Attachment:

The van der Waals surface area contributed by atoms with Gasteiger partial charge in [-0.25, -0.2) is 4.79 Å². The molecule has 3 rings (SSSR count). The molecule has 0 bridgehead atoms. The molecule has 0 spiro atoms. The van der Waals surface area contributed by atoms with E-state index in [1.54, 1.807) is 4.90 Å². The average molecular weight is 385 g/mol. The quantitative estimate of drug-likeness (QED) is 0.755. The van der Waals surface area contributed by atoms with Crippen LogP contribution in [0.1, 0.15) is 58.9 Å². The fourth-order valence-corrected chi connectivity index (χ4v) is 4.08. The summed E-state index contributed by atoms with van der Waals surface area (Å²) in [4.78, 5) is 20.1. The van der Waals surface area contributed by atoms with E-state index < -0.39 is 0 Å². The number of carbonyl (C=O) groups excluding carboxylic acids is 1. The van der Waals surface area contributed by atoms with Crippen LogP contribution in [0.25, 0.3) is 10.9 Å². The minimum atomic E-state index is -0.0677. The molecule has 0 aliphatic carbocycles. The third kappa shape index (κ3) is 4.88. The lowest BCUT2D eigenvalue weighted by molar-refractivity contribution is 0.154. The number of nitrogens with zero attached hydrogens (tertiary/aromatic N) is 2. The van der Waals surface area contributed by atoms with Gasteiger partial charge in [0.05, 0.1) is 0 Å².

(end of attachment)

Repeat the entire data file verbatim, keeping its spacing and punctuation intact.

The van der Waals surface area contributed by atoms with Gasteiger partial charge in [-0.25, -0.2) is 4.79 Å². The molecule has 3 rings (SSSR count). The molecule has 0 bridgehead atoms. The molecule has 0 spiro atoms. The van der Waals surface area contributed by atoms with E-state index in [1.54, 1.807) is 4.90 Å². The average molecular weight is 385 g/mol. The quantitative estimate of drug-likeness (QED) is 0.755. The van der Waals surface area contributed by atoms with Crippen LogP contribution in [0.1, 0.15) is 58.9 Å². The fourth-order valence-corrected chi connectivity index (χ4v) is 4.08. The summed E-state index contributed by atoms with van der Waals surface area (Å²) in [4.78, 5) is 20.1. The van der Waals surface area contributed by atoms with E-state index < -0.39 is 0 Å². The number of carbonyl (C=O) groups excluding carboxylic acids is 1. The van der Waals surface area contributed by atoms with Crippen LogP contribution in [0.25, 0.3) is 10.9 Å². The minimum atomic E-state index is -0.0677. The molecule has 0 aliphatic carbocycles. The third kappa shape index (κ3) is 4.88. The lowest BCUT2D eigenvalue weighted by molar-refractivity contribution is 0.154. The number of nitrogens with zero attached hydrogens (tertiary/aromatic N) is 2. The van der Waals surface area contributed by atoms with Gasteiger partial charge in [0.05, 0.1) is 0 Å².